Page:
In the Philippines, where under both presidents Aquino and Duterte there has been such a terrible toll of environmental defenders killed, there are continuous movements against mining and also hydropower projects, sometimes using the slogan “Damn the Dams”. The Pulangi River is the longest river in Bukidnon. It is one of the major tributaries of the Rio Grande de Mindanao. It has a length of 320 km and traverses through municipalities of Bukidnon. The 5th Hydroelectric Dam is expected to generate about 300 megawatts of so-called renewable energy for Mindanao. The dam implies flooding 3,300 ha of mostly highly sloping lands along the riverbank in 22 barangays. An estimated 1,060 households will be affected. Opposition to the project claimed that the project would brutally submerge the burial site of Apo Mamalu, a revered ancestor of the Manobo Indigenous people in Mindanao, with both livelihood and sacredness value. In March 2017, it was reported that Chinese finance would become available for the Pulangi 5th hydropower project.

SMOKEY MOUNTAIN AND PAYATAS DUMPSITES, MANILA 12

The industrial economy is entropic, it is not circular at all. It has a hunger for fossil fuels and other exhaustible inputs such as metals. It even destroys the renewable, permanent “funds” such as the forests and fisheries which directly depend on current sun energy for their maintenance. It also produces waste, gaseous, liquid or solid. The solid waste is incinerated (leaving behind toxic ashes) or it is dumped in legal or illegal landfills. Recyclers or waste-pickers try to make a difficult living out of such waste. So, the principles of ecological economics have a manifestation in the toughest places in the world. “Smokey Mountain” was a fishing village in the 1960s, before it became a dumping ground for four decades and a source of precarious livelihoods for thousands of people. The first conflict was initiated when the mountain was closed by the government due to its gaining international infamy in 1995. With the bulldozing of residents’ houses, the local community was left with neither land nor employable skills. Their only option was to follow the trash trail, which in turn caused the creation of Payatas, also known as Smokey Mountain 2, and of other landfills.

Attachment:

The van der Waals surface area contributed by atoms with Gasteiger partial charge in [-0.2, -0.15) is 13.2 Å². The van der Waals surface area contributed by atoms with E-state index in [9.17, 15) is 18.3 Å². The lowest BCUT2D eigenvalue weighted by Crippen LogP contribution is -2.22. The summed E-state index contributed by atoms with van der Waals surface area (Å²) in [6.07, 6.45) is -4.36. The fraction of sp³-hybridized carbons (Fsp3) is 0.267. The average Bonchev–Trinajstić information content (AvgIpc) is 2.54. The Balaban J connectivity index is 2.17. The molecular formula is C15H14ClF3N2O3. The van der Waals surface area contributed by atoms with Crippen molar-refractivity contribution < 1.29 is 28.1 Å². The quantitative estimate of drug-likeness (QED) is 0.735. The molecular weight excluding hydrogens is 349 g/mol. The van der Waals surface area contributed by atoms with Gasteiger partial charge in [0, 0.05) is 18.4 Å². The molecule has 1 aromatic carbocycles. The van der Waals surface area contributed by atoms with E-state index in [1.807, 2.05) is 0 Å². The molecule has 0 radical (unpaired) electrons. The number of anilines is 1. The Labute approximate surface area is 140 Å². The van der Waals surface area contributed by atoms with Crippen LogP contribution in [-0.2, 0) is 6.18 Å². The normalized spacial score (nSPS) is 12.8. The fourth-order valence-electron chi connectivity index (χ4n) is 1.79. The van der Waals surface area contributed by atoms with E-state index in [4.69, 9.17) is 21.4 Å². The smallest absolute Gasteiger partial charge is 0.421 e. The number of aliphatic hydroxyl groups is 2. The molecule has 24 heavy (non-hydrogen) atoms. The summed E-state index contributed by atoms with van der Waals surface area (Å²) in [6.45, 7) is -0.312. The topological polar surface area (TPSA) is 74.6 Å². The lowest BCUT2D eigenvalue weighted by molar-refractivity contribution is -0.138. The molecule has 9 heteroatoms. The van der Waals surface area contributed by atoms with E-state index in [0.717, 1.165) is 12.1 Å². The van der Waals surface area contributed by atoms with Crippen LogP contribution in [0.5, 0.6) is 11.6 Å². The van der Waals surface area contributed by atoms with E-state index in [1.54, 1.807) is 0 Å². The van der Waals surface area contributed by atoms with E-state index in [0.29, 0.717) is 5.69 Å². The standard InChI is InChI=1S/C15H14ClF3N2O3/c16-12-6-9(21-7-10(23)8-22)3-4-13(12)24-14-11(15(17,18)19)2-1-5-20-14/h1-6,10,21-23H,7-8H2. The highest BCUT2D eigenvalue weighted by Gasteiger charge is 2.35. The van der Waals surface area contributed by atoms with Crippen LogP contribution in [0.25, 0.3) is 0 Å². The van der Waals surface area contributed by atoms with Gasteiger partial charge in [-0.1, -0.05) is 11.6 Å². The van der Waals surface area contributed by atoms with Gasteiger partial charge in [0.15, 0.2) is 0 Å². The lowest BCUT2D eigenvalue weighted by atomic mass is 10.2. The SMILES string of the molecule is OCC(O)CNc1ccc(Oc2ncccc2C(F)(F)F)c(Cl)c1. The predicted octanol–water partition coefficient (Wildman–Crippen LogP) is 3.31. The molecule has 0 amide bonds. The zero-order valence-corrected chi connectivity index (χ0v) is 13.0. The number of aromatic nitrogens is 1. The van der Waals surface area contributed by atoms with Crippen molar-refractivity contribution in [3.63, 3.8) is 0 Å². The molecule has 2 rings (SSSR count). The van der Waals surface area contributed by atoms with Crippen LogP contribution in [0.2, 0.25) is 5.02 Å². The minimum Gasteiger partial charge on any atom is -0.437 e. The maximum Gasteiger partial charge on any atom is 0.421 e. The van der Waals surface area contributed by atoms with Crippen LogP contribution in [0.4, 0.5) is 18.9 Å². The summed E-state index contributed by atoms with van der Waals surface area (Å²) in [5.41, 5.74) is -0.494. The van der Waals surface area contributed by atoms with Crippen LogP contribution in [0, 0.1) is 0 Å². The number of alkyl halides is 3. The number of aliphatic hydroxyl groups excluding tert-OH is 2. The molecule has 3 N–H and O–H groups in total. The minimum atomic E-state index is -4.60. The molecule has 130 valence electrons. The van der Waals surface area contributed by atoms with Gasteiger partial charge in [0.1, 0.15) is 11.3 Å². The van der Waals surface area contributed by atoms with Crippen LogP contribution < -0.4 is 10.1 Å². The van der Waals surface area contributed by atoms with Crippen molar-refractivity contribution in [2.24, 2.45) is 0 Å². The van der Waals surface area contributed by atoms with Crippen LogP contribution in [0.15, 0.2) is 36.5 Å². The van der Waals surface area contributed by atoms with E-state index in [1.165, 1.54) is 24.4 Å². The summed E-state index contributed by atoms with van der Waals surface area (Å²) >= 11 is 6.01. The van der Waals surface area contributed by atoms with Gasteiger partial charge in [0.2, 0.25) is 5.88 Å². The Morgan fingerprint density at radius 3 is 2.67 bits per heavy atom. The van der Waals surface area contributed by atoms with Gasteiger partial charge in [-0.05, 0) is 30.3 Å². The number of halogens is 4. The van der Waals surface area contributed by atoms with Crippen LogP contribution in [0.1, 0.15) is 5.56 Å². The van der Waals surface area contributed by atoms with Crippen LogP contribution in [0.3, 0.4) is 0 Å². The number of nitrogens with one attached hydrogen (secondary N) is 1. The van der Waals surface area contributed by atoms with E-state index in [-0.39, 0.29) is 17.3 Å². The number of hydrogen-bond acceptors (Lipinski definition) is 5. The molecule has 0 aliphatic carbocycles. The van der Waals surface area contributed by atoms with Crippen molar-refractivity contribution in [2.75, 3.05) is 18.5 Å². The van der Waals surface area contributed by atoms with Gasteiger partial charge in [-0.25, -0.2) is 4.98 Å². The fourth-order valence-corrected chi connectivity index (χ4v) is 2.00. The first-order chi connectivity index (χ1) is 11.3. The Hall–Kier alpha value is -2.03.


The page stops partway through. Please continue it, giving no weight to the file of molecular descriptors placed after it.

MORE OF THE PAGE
The Payatas rubbish dump collapsed in 2000. The avalanche of rubbish and mud swept away the flimsy wooden homes of scavengers who worked on the dump, killing 500 people. Stronger regulations were enforced whereby a licence was required to be a scavenger, and children were banned from the site. Legislation, albeit comprehensive, was too idealistic. For example, the goal to convert open dumps into sanitary landfills (Republic Act No. 9003) was only achieved in 5 to 10 per cent of the cases. The government started talks to introduce a system of burning waste to generate electricity for local residents. This would drive scavengers further down into poverty, not to mention the toxic health risks for the local community associated with the incineration of plastic.p. 63

The privatized initiative to transform waste into electricity using the scavengers as recycling entrepreneurs was slowly burgeoning. Although it's an environmentally friendly short-term solution, local environmental groups such as Greenpeace Philippines pointed out that this encourages irresponsible dumping of all waste and does not provide long-term, sustainable solutions that aim at waste reduction. The solution lies in improving the livelihood of thousands of people by upskilling them so they do not rely unprotected on the hazardous occupation of scavenging and recycling waste. These are worldwide issues. In 2019, on the occasion of the Global Waste Picker Day (March 1st), a research group on Informal Recyclers (led by Federico Demaria) in collaboration with the EJAtlas, the Global Alliance of Waste Pickers and WIEGO released a thematic map of socio-environmental conflicts in the Global South related to informal recyclers. 13

THE BATAAN NUCLEAR POWER PLANT: A HAPPY ENDING? 14